Published: February 22, 2011
One of the most original artists of the Twentieth Century, Isamu Noguchi (1904‱988) was a multifaceted sculptor whose works defy categorization. He synthesized European Modernism and his Japanese heritage into an internationally acclaimed form of personal expression. Determined to be independent, sometimes he saw himself as a bridge between the cultures of East and West; at other times he considered himself an outsider to both sides.
A versatile manipulator of numerous media and an innovator in the articulation of public spaces, Noguchi thought as profoundly as anyone of his generation about the communicative role of art and its place in creating and sustaining human relationships. His development drew on a wide range of intellectual relationships with artists Constantin Brancusi, Alexander Calder, Stuart Davis, Arshile Gorky and Frida Kahlo; designer/inventor Buckminster Fuller; architects Gordon Bunshaft, Louis Kahn and Richard Neutra; and dancers/choreographers George Balanchine, Merce Cunningham and Martha Graham, and many others, both famous and less well-known.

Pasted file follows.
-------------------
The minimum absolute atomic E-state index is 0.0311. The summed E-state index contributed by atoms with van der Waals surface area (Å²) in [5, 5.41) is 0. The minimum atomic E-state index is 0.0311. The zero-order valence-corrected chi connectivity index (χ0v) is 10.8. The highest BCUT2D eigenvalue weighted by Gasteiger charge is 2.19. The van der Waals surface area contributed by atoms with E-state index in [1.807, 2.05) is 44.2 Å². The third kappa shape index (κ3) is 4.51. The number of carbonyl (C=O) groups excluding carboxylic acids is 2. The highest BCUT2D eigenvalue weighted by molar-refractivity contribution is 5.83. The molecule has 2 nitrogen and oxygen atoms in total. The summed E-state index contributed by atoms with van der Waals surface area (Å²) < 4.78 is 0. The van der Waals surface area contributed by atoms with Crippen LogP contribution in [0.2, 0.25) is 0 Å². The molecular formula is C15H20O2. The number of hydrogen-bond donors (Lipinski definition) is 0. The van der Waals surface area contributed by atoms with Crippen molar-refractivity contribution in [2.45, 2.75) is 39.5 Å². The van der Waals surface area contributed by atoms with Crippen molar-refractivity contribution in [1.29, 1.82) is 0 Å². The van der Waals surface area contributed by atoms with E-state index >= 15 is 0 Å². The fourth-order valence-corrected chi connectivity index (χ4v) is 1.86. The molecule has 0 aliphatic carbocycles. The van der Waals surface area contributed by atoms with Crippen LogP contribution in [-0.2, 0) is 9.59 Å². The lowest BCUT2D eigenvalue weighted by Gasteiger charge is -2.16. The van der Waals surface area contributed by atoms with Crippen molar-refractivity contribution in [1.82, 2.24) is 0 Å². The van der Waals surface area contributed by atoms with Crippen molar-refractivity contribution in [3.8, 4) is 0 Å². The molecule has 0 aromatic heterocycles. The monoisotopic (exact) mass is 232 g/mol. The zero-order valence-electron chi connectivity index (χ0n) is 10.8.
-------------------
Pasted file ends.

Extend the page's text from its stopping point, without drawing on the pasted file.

Drawing on such varied sources, Noguchi created works characterized by spiritual expression, poetic metaphor, material innovation and technical mastery. He advocated carving in stone and wood, yet experimented with such unusual materials as paper, string, aluminum and electric lights. Noguchi also designed home and office furnishings, stage settings and costumes, gardens, playgrounds and environments.
The sculptor’s social/intellectual network and its impact on his creations is the subject of a fascinating exhibition, “On Becoming an Artist: Isamu Noguchi and His Contemporaries, 1922‱960,” on view at the Noguchi Museum through April 24. Marking the 25th anniversary of the museum, the show is organized by independent curator Amy Wolf in coordination with museum curator Bonnie Rychlak.